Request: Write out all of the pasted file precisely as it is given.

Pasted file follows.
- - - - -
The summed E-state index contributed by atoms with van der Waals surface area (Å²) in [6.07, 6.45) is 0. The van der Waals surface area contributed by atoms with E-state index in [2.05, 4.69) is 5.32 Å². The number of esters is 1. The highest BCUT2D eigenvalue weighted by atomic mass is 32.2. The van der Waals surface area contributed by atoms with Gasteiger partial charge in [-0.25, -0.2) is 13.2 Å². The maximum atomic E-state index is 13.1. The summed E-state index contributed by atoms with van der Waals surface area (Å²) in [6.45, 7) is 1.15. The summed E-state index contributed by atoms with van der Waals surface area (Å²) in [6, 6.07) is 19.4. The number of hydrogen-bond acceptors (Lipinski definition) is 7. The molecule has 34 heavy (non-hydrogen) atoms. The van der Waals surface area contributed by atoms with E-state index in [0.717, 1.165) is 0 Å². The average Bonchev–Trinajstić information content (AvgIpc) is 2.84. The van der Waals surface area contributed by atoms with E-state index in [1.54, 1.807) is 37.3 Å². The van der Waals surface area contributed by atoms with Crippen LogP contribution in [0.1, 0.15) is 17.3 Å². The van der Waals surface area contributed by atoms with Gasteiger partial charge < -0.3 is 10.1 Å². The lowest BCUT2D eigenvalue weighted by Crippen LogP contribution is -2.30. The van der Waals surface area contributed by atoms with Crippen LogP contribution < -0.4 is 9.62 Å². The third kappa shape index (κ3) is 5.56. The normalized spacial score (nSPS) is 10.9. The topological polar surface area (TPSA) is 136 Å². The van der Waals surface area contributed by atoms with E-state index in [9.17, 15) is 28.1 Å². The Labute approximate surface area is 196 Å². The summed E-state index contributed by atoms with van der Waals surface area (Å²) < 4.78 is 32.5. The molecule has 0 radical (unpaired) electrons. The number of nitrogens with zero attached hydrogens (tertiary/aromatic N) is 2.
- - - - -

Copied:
The summed E-state index contributed by atoms with van der Waals surface area (Å²) in [6.07, 6.45) is 0. The van der Waals surface area contributed by atoms with E-state index in [2.05, 4.69) is 5.32 Å². The number of esters is 1. The highest BCUT2D eigenvalue weighted by atomic mass is 32.2. The van der Waals surface area contributed by atoms with Gasteiger partial charge in [-0.25, -0.2) is 13.2 Å². The maximum atomic E-state index is 13.1. The summed E-state index contributed by atoms with van der Waals surface area (Å²) in [6.45, 7) is 1.15. The summed E-state index contributed by atoms with van der Waals surface area (Å²) in [6, 6.07) is 19.4. The number of hydrogen-bond acceptors (Lipinski definition) is 7. The molecule has 34 heavy (non-hydrogen) atoms. The van der Waals surface area contributed by atoms with E-state index in [0.717, 1.165) is 0 Å². The average Bonchev–Trinajstić information content (AvgIpc) is 2.84. The van der Waals surface area contributed by atoms with E-state index in [1.54, 1.807) is 37.3 Å². The van der Waals surface area contributed by atoms with Crippen LogP contribution in [0.1, 0.15) is 17.3 Å². The van der Waals surface area contributed by atoms with Gasteiger partial charge < -0.3 is 10.1 Å². The lowest BCUT2D eigenvalue weighted by Crippen LogP contribution is -2.30. The van der Waals surface area contributed by atoms with Crippen LogP contribution < -0.4 is 9.62 Å². The third kappa shape index (κ3) is 5.56. The normalized spacial score (nSPS) is 10.9. The topological polar surface area (TPSA) is 136 Å². The van der Waals surface area contributed by atoms with E-state index in [9.17, 15) is 28.1 Å². The Labute approximate surface area is 196 Å². The summed E-state index contributed by atoms with van der Waals surface area (Å²) < 4.78 is 32.5. The molecule has 0 radical (unpaired) electrons. The number of nitrogens with zero attached hydrogens (tertiary/aromatic N) is 2.